The current CEO of three years says the group is significantly de-risked, although last May’s annual results had to caution about headwinds continuing from the second-half-year.  

The CEO said in May 2022: “In particular, supply chain inflation is anticipated to increase group operating costs by an additional net £5 million this financial year, and there is a possibility that disruption may affect revenue. For this reason, adjusted operating profit is expected to be broadly flat, and second-half-weighted.” 

Furthermore, energy costs appear to have jumped since this outlook statement, and while the government is acting to support citizens and small business, it remains to be seen to what extent costs to wider industry are mitigated.  

Déjà vu on “turnaround plan completed”  

In May 2021, it was said that turnaround plan savings had been completed – with a total £36 million annualised cost savings. This helped adjusted operating profit rebound from £1.4 million to £28 million - subsequently revised to £38 million – for the March 2021 year.  

It triggered my sense that De La Rue has said this kind of thing before; and looking back to how it fared over the last major recession, the 2009 annual report declared: “De La Rue has now completed its transformation…”  

Might it reflect an industry where periodic shifts are required, and relatively high levels of capex maintained?  

In fairness – if a global recession is now likely – the group proved resilient in 2008/09, with revenue 7% ahead and profit measures up modestly. For the March 2010 year, revenue advanced 12% and all profit figures rose.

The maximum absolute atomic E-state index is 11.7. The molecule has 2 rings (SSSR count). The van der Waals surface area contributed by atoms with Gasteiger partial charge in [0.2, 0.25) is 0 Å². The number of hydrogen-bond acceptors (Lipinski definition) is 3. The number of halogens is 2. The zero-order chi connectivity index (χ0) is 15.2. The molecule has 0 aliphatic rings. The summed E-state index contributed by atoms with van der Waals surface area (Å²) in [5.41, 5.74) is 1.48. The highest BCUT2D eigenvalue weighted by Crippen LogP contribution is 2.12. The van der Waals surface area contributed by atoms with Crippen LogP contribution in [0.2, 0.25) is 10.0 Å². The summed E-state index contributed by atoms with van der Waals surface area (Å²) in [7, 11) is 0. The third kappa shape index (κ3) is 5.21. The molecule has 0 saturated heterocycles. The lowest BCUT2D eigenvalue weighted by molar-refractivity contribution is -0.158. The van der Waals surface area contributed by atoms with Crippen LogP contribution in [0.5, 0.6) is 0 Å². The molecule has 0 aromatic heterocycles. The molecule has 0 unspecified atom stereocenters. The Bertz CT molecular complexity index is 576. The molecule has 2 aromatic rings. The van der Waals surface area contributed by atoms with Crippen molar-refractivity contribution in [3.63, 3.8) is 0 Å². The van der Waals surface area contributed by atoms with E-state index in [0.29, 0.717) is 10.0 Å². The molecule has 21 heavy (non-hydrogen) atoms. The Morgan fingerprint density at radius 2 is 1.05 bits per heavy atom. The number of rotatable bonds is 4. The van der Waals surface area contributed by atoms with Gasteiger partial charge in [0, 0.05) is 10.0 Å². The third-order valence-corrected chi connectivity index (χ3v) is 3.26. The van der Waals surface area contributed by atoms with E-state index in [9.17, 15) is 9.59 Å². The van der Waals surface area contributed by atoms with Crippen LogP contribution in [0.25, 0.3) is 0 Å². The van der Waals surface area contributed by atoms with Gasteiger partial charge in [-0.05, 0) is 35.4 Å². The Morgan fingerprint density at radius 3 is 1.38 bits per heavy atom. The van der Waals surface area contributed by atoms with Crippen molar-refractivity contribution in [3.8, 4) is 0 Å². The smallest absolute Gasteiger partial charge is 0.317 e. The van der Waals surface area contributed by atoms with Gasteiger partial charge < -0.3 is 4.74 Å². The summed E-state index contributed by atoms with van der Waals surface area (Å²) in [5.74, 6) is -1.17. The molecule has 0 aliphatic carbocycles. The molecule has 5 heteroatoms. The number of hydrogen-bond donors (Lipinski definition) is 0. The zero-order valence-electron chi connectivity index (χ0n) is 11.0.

The sector does appear resilient although a stagflation scenario would mean higher costs. 

In the March 2022 year, authentication achieved 16% revenue growth to £90 million while currency eased 2% to £281 million. Polymer volumes up 40% did not offset banknote demand easing after higher demand during the pandemic. That looks a quite exceptional factor. 

Profit derivation was more balanced, authentication advancing 44% to £16 million and currency by 20% to £20 million, whereas the smaller identity solutions business slumped from £11 million to £600,000. 

I suspect a mixed narrative is likely to continue, with management hoping to sweeten a reinforced message on higher costs with hopes for “jam tomorrow” from banknote replacement.  

Replacement timing and overseas competition are key 

There is anyway a natural replacement cycle for banknotes over five years, hence incremental change of UK banknotes may not make a huge difference to demand. We can but wait to see what the Bank of England and De La Rue determine. 

Given what appears inherently material levels of capital expenditure, a boost to demand could push capex up further. 

Moreover, printing a substantial set of new notes would effectively bring forward future revenues, leaving a relative fallow patch thereafter.  

Stock traders may be able to capitalise on the “story”, but longer-term investors end up with another bout of earnings volatility.